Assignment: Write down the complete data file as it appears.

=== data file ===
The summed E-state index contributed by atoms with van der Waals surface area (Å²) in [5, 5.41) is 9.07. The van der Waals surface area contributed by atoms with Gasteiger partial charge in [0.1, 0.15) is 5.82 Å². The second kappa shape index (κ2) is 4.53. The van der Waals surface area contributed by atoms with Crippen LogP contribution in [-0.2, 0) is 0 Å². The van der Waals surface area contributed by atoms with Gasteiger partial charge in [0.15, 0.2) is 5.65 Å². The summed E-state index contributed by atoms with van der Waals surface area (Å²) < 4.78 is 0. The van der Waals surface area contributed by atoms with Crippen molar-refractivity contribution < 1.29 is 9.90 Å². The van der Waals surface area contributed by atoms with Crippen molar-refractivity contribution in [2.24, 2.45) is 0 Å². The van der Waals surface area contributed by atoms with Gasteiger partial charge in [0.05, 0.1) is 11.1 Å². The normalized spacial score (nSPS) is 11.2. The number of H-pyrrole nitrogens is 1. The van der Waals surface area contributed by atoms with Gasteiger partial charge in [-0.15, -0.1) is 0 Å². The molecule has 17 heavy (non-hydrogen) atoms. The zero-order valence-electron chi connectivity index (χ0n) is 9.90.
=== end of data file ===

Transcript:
The summed E-state index contributed by atoms with van der Waals surface area (Å²) in [5, 5.41) is 9.07. The van der Waals surface area contributed by atoms with Gasteiger partial charge in [0.1, 0.15) is 5.82 Å². The second kappa shape index (κ2) is 4.53. The van der Waals surface area contributed by atoms with Crippen LogP contribution in [-0.2, 0) is 0 Å². The van der Waals surface area contributed by atoms with Gasteiger partial charge in [0.15, 0.2) is 5.65 Å². The summed E-state index contributed by atoms with van der Waals surface area (Å²) < 4.78 is 0. The van der Waals surface area contributed by atoms with Crippen molar-refractivity contribution < 1.29 is 9.90 Å². The van der Waals surface area contributed by atoms with Crippen molar-refractivity contribution in [2.24, 2.45) is 0 Å². The van der Waals surface area contributed by atoms with Gasteiger partial charge in [0.05, 0.1) is 11.1 Å². The normalized spacial score (nSPS) is 11.2. The number of H-pyrrole nitrogens is 1. The van der Waals surface area contributed by atoms with Gasteiger partial charge in [-0.15, -0.1) is 0 Å². The molecule has 17 heavy (non-hydrogen) atoms. The zero-order valence-electron chi connectivity index (χ0n) is 9.90.